I arrived at Dodger Stadium around 10 AM. You can see some of the outfield construction and remodeling here.
The line to get wristbands (!) for autographs did not seem too bad from this point. But, then I crossed the ridge and saw that the line seemed to have no end. Spiegel of Nomo's Sushi Platter fame met up with me around 10:20ish AM. Spiegel and I had drawn up a cursory plan to get autographs from Zack Greinke and Hyun-Jin Ryu. The plan was doomed to fail from the start. The autograph line must have been at least a mile long because it wound, folded, and curved on itself. I thought that there must have been at least ten thousand people there, though Dylan Hernandez said that the Dodgers thought the number was closer to 21,000. After about an hour of waiting in line and shooting the shit, Greg of Plaschke, Thy Sweater Is Argyle fame met up with Spiegel and yours truly.
This was where we were a little more than an hour and a half into our riveting line-standing. It was almost noon.
At some point during our wait in line, Josh Dodgerbobble, Stealing Home and his son met up with the three of us. Dodgerbobble managed to score himself a Magic Johnson autographed baseball, the lucky duck. We all traded a few cards and chatted for a while. Dodgerbobble and Stealing Home left early. We finally got to the wristband tent some time between 1:30-2:00 PM. That was a three hour line! Spiegel, Zakwin, and I each got our one autograph wristband for Hyun-Jin Ryu and proceeded into FanFest. It wasn't necessarily better inside the event area than what was outside.
On stage right is Matt Kemp playing at DJ'ing and on stage left is Nancy Bea. As you can see, it was super crowded inside FanFest. This was the view from where we were standing in line to get Ryu's signature.
More after the jump...
The lines kept shifting down whenever time was running out for a particular signer. For Ryu, were told to go to Line 7, which was then abruptly changed to Line 8. A fight almost broke out in front of us because of the confusion caused by the line shifts.
When I went up to Ryu and his translator, I greeted them with "Anyeong haseyo." That is the formal version of "hello" in Korean. I am not Korean, though it seemed a proper thing to do. The translator said "HAI" and bowed to me. "Okay!" I thought. It was an interesting exchange. The slightly distracted Ryu signed my baseball and that was that. Rather quick and easy for such a long wait. I also said, "Hamsa samnida," or, thank you.
We three then hopped over to Shawn Tolleson's less-crowded line right after Ryu's signing. A good thing about FanFest was that they let us hop lines if the signing groups had time left and if there were not many people in a line for a particular player. I had a peculiar experience with Tolleson, of which Spiegel and Greg can attest.
Shawn Tolleson. "Party Hard."
I am fond of asking athletes to inscribe "Party Hard" on autographs when I can do so. I can tell who has a sense of humor, or at the very least a sense of the absurd, when I request this. One of my favorite pieces of sports memorabilia is a baseball on which Kevin Kouzmanoff signed and wrote, "Party Hard, Arno. Go A's!"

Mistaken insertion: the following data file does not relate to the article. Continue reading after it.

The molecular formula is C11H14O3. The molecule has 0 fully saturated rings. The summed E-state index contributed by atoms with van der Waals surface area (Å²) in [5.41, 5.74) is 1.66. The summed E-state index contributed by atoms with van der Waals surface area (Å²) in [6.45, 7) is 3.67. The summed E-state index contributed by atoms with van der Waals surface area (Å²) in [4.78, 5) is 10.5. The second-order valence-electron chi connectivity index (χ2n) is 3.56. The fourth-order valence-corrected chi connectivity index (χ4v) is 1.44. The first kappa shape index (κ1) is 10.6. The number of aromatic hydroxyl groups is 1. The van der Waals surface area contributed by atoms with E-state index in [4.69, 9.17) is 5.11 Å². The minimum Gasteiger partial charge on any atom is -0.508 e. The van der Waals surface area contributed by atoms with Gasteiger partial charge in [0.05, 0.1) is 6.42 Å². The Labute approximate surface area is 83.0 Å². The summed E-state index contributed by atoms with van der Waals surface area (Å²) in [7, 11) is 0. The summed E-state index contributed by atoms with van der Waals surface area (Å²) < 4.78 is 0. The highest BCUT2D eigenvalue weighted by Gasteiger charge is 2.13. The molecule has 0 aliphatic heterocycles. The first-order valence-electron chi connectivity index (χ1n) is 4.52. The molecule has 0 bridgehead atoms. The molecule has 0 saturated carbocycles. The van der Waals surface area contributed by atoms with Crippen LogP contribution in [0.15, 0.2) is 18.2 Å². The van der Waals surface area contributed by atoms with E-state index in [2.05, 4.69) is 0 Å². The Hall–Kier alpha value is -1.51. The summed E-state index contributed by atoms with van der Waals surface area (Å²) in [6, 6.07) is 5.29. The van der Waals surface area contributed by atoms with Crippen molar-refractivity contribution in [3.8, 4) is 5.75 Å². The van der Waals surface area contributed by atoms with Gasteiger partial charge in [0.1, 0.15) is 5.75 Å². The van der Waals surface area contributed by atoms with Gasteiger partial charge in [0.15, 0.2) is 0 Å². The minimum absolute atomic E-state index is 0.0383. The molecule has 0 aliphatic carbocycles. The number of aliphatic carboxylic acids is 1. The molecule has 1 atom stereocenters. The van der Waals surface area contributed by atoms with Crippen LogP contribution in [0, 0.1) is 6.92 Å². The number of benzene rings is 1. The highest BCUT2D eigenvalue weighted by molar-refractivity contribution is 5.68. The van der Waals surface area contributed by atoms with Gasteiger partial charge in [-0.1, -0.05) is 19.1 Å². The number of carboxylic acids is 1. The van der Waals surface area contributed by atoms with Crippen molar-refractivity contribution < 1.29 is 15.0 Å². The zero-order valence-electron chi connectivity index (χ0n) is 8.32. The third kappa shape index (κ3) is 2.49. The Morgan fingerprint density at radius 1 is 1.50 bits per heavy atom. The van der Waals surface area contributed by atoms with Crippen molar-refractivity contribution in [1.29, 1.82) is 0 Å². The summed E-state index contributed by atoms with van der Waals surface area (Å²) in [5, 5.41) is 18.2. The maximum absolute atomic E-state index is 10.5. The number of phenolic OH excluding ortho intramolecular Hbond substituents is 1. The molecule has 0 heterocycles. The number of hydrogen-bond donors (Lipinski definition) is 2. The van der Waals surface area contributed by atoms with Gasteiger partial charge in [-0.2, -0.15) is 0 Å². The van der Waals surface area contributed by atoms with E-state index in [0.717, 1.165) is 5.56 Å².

When I asked Tolleson to personalize my ball with "Party Hard," he appeared to be genuinely and utterly bewildered. He inquired (essentially verbatim), "If I may ask, what is the significance of 'party hard' or what does it mean?" Now, I was perhaps as perplexed by his question as much as he seemed confused by my request. Is there any way else one can party, but hard? "I like to party hard," I replied. Tolleson responded, "Well, that would not be my recommendation." I think I brought on the party too hard this time.
Delicious, nourishing poutine. Food trucks abound at Dodgers FanFest! Lunch at 3ish PM.
After we got Shawn Tolleson signatures, Spiegel, Greg, and I finally went to get some food. There was an amazing, diverse selection of food trucks at FanFest. Spiegel and I decided to devour poutine from Gravy Train Poutinerie. Greg tried the outstanding, esteemed Kogi truck for the first time. Now properly hydrated and nourished, Spiegel left a little bit after we hailed an affable, good-humored bicycle police to take these photographs of us:
Spiegel departed and the two of us that were left went to procure more autographs. Greg tried very hard to get into A.J. Ellis' signing line, but it was not to be. That would have been sweet, though, as I have been trying to get A.J.'s signature for a while. However, we did get these dudes to sign for us:
Oh yes. Matt Guerrier. He seemed to find it funny and even told me "Party Hard!" as I left. What a pleasant chap.
Oh yes, part two. Brandon League. He also seemed to find it amusing. He looked to have some cool ink as well. I think it was League's wife who did a double-take and asked me what I requested. Don't freak out because this is a "China" ball; it is full grain leather so the ink should stay. Same ball as Guerrier.
Here's looking at me, kid:
I required copious amounts of beer afterwards. Ultimately, Dodgers FanFest was a good, entertaining experience. The team really needs to improve the autograph scheduling, line organization, and overall pleasantness of the event though. This is especially true since they apparently changed the format and timing of FanFest this year. In all fairness, the Dodgers probably did not expect so many people to show up. But then, they plausibly could have expected this massive throng too, because of all the excitement with new players, new ownership, and fresh aspirations in a new season. I leave you with a well-worn FanFest schedule: